By Scott Prater
The first Advanced Extremely High Frequency satellite reached orbit Oct. 24, following a 14-month long journey and signaling the dawn of a new era in protected communications.
The event marked the end of an adventurous trip for the satellite, which was originally scheduled to reach geosynchronous earth orbit 90 days after launching from Cape Canaveral, Fla., Aug. 14, 2010.
Shortly after launch, however, an anomaly in the vehicle’s bi-propellant propulsion system (called the Liquid Apogee Engine) disrupted its flight, according to a Space and Missile Systems Center news release.
Teams from SMC and project contractor Lockheed Martin Space Systems Company began working on a contingency plan and quickly developed a scheme which enabled the satellite to reach its operational orbit, albeit on a much slower schedule. Operators initiated the new plan, which called for use of one of the satellite’s lower-thrust propulsion systems on Aug. 29.
The AEHF-1 represents the next-generation follow-on satellite to the MILSTAR protected communications constellation that will augment and improve MILSTAR’s capabilities. It will provide survivable, global, secure, protected and jam-resistant communications for high-priority military ground, sea and air assets. Users include National Security Council members and unified combatant commanders who control tactical and strategic forces at all levels of conflict.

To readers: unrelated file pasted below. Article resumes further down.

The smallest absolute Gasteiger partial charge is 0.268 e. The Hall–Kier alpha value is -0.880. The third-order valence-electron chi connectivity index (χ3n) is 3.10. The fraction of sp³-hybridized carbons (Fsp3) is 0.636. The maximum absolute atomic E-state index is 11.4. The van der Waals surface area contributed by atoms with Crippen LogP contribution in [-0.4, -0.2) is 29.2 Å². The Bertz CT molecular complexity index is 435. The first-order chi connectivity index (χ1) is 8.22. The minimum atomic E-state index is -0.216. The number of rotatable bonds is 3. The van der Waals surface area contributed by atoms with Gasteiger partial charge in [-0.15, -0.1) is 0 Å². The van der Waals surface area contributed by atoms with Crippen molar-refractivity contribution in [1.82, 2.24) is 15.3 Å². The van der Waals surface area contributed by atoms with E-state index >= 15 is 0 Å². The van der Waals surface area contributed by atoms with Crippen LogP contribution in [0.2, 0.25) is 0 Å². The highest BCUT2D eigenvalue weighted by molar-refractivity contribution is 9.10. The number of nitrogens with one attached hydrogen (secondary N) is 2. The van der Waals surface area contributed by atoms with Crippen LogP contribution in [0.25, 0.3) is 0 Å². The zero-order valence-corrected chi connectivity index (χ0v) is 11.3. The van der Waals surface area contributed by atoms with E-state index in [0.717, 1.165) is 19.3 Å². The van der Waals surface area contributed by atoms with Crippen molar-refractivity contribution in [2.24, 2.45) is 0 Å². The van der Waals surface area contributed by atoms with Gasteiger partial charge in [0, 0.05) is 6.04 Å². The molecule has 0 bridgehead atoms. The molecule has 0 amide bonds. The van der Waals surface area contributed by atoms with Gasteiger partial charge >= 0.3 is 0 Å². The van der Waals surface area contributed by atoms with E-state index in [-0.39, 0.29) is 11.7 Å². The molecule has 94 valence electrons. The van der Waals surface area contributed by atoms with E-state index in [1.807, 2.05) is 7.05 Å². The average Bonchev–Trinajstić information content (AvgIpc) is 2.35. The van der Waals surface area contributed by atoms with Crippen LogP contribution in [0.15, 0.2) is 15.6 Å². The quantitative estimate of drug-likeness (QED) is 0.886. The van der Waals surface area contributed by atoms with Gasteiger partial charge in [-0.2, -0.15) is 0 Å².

“We are looking forward to incorporating the vastly improved capability of AEHF into our operations to further support our communication mission to our forces worldwide,” said Lt. Col. Scott Trinrud, 4th Space Operations Squadron commander.”
A single AEHF satellite has eight times the capacity of a single MILSTAR vehicle.
“Three AEHF vehicles are required to have the increased bandwidth globally,” said Lt. Col. Patrick Long, 4 SOPS director of operations.
In the meantime, the SMC said its contingency plan successfully raised AEHF-1 without diminishing its mission life, (14 years) and capability. Four satellites are planned to complete the constellation. The second satellite, AEHF-2, is preliminarily scheduled to launch during 2012.
“Checkout and testing of AEHF-1 will occur during the next 90 days,” Long said. “4 SOPS operators will be shadowing during the testing process in conjunction with Lockheed operators. After satellite control authority is passed on to us during late February 2011, we’ll take over primary operation.”